Your brand is not a promotion

One key challenge facing many credit union executive leaders is maintaining the momentum of their unique brand culture. A way to address this issue comes from the following key brand tenet: “your brand requires a long-term view and uncompromising values.”

Let’s focus on the “long-term view” portion of this edict. For many banks and credit unions still working on the old-school “marketing calendar flavor of the month” promotion-based culture this is a challenge.

Branding, when done well, blows away the traditional marketing calendar in favor of promoting your credit union brand culture over products and services (the logic here being that, if all staff does a terrific job living the brand, members and potential members will come to you for that outstanding retail experience regardless).

However, old habits die hard (trust me, after spending many years working inside credit unions in marketing roles, I understand this first-hand). When a credit union transitions from a promotion-based culture to a brand-based experience, it can feel a little scary. After all, your marketing staff may have run essentially the same calendar and/or promotions for many years and with familiarity comes comfort. Branding, with all its immense potential for deeper and more meaningful relationships, is a change from the old school and requires adaptability.

A brand culture is not a promotion. You do not start branding one day and then finish it a month or six weeks later. Your credit union’s brand, once clearly defined, trained to staff and launched to the public, is evergreen. As the brand tenet above indicates, your credit union brand requires a long-term view. That means you stick to the brand, including every single granular detail of it, as a team. The brand is also unlike a promotion in that it is not meant as a “shot in the arm” to the bottom line like a promotion is typically viewed. Your brand is a long-term investment in the strength of your credit union culture and its ability to weather the storms of business change such as new products and services, new competitors, new technology, etc. Your brand, with a degree of adaptability, will weather these changes whereas a promotion is simply meant for a specific time or season.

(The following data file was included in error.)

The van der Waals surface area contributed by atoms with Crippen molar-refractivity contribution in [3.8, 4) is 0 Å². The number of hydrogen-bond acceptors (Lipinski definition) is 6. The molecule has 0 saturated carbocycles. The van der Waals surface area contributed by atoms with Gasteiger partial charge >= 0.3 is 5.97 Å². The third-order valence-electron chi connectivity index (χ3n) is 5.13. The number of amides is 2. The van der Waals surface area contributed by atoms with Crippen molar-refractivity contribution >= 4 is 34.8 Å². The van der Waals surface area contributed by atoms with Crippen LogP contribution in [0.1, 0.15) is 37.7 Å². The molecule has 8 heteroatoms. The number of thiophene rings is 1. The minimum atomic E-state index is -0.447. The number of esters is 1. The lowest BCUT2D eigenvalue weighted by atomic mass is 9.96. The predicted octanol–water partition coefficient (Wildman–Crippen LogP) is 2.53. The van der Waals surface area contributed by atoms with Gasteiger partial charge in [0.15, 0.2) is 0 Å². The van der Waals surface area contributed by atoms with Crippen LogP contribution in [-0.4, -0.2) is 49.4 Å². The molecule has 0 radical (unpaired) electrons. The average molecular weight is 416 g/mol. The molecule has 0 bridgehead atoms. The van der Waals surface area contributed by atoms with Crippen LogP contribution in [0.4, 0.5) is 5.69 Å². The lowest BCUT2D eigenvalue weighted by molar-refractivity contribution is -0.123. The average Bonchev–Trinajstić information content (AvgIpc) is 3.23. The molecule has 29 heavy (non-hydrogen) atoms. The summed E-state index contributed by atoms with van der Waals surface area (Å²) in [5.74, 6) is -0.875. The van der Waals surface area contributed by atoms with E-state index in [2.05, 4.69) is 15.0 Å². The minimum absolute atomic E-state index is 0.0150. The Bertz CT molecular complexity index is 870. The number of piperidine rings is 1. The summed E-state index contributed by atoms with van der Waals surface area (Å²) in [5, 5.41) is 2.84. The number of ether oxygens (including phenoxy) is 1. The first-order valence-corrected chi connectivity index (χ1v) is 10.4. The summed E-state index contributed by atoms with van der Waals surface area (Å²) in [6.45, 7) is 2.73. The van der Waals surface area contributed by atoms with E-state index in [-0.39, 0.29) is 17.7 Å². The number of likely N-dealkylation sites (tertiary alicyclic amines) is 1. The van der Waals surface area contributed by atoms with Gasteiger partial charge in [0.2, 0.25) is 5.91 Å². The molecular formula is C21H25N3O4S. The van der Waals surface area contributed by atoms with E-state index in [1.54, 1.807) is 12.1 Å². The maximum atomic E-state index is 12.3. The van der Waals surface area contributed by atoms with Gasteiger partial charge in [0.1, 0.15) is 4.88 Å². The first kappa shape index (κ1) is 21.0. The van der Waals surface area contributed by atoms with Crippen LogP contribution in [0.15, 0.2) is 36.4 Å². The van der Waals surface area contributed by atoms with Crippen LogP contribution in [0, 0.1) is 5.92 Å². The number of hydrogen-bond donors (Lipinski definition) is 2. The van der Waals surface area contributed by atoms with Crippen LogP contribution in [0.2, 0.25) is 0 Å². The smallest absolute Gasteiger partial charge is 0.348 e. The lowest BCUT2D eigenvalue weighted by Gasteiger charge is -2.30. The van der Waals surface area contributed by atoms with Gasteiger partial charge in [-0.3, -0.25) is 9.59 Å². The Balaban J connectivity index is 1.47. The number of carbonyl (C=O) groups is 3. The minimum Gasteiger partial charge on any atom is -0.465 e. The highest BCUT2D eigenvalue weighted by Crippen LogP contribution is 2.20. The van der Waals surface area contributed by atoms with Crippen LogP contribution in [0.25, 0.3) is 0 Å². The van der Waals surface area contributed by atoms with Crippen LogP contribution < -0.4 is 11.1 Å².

Not every day in branding is easy. You’ll likely have to make tough decisions and enforce brand policies and guidelines that may not prove popular with every person and/or department. But stick to it you must. Staff must also fully understand (and this is best expressed in initial and ongoing brand training) that your credit union brand culture isn’t going away and isn’t just another “bee in the bonnet” the leadership team is currently hot-to-trot about. Of course, if your credit union is just rolling out a new brand culture, you cannot expect all staff to live it perfectly immediately. You must give them time and training in order to get online with the new brand (and express the opportunity for this learning curve during your initial all-staff brand training).

Your brand is not a promotion. It’s not a jug of milk with an expiration date or coupon good only till the end of the month. Your brand is a promise, your brand is a culture and your brand is an experience that staff and members must live every day, in every way. If you treat your brand like a long-term relationship instead of a weekend fling, it has a much better chance of taking root and flourishing in the hearts and minds of your members.

Mark Arnold

Mark Arnold

Mark Arnold is an acclaimed speaker, brand expert and strategic planner helping businesses such as credit unions and banks achieve their goals with strategic marketing insights and energized training. Mark ... Web: Details

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